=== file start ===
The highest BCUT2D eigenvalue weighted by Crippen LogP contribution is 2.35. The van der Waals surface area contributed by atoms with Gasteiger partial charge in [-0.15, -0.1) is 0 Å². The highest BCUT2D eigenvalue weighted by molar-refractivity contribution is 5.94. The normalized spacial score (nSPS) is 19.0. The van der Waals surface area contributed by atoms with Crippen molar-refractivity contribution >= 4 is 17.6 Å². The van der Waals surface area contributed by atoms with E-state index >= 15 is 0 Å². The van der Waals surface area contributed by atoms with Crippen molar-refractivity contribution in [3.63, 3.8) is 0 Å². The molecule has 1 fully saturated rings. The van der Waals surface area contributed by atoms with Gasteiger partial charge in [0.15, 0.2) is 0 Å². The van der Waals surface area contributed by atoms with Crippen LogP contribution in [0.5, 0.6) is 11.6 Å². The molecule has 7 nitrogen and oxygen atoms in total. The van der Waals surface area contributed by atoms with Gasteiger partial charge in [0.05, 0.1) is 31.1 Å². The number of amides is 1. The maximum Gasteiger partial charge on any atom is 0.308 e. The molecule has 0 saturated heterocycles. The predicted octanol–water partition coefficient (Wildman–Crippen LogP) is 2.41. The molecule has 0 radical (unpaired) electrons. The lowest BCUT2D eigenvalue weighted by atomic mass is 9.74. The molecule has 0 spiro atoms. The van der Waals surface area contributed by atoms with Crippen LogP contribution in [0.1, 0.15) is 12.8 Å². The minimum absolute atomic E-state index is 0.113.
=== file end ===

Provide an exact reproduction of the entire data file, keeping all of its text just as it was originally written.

The highest BCUT2D eigenvalue weighted by Crippen LogP contribution is 2.35. The van der Waals surface area contributed by atoms with Gasteiger partial charge in [-0.15, -0.1) is 0 Å². The highest BCUT2D eigenvalue weighted by molar-refractivity contribution is 5.94. The normalized spacial score (nSPS) is 19.0. The van der Waals surface area contributed by atoms with Crippen molar-refractivity contribution >= 4 is 17.6 Å². The van der Waals surface area contributed by atoms with E-state index >= 15 is 0 Å². The van der Waals surface area contributed by atoms with Crippen molar-refractivity contribution in [3.63, 3.8) is 0 Å². The molecule has 1 fully saturated rings. The van der Waals surface area contributed by atoms with Gasteiger partial charge in [0.15, 0.2) is 0 Å². The van der Waals surface area contributed by atoms with Crippen LogP contribution in [0.5, 0.6) is 11.6 Å². The molecule has 7 nitrogen and oxygen atoms in total. The van der Waals surface area contributed by atoms with Gasteiger partial charge in [0.05, 0.1) is 31.1 Å². The number of amides is 1. The maximum Gasteiger partial charge on any atom is 0.308 e. The molecule has 0 saturated heterocycles. The predicted octanol–water partition coefficient (Wildman–Crippen LogP) is 2.41. The molecule has 0 radical (unpaired) electrons. The lowest BCUT2D eigenvalue weighted by atomic mass is 9.74. The molecule has 0 spiro atoms. The van der Waals surface area contributed by atoms with Crippen LogP contribution in [0.1, 0.15) is 12.8 Å². The minimum absolute atomic E-state index is 0.113.